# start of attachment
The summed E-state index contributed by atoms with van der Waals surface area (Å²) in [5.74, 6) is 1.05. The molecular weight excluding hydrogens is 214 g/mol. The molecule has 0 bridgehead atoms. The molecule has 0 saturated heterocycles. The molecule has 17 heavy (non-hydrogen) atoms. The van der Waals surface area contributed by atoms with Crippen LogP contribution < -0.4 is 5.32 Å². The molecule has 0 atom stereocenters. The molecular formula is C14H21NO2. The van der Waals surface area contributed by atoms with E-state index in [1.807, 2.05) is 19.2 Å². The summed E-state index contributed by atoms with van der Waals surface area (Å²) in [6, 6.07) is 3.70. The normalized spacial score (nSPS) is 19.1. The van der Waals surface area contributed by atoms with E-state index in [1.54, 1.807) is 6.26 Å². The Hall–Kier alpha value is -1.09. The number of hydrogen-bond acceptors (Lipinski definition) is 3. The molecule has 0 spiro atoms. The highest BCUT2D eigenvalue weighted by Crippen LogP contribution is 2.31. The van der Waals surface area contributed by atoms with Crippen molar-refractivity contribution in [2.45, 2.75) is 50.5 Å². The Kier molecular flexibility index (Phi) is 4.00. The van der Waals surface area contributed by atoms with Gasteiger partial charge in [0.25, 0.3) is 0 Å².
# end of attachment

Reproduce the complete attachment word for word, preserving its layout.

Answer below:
The summed E-state index contributed by atoms with van der Waals surface area (Å²) in [5.74, 6) is 1.05. The molecular weight excluding hydrogens is 214 g/mol. The molecule has 0 bridgehead atoms. The molecule has 0 saturated heterocycles. The molecule has 17 heavy (non-hydrogen) atoms. The van der Waals surface area contributed by atoms with Crippen LogP contribution < -0.4 is 5.32 Å². The molecule has 0 atom stereocenters. The molecular formula is C14H21NO2. The van der Waals surface area contributed by atoms with E-state index in [1.807, 2.05) is 19.2 Å². The summed E-state index contributed by atoms with van der Waals surface area (Å²) in [6, 6.07) is 3.70. The normalized spacial score (nSPS) is 19.1. The van der Waals surface area contributed by atoms with E-state index in [1.54, 1.807) is 6.26 Å². The Hall–Kier alpha value is -1.09. The number of hydrogen-bond acceptors (Lipinski definition) is 3. The molecule has 0 spiro atoms. The highest BCUT2D eigenvalue weighted by Crippen LogP contribution is 2.31. The van der Waals surface area contributed by atoms with Crippen molar-refractivity contribution in [2.45, 2.75) is 50.5 Å². The Kier molecular flexibility index (Phi) is 4.00. The van der Waals surface area contributed by atoms with Gasteiger partial charge in [0.25, 0.3) is 0 Å².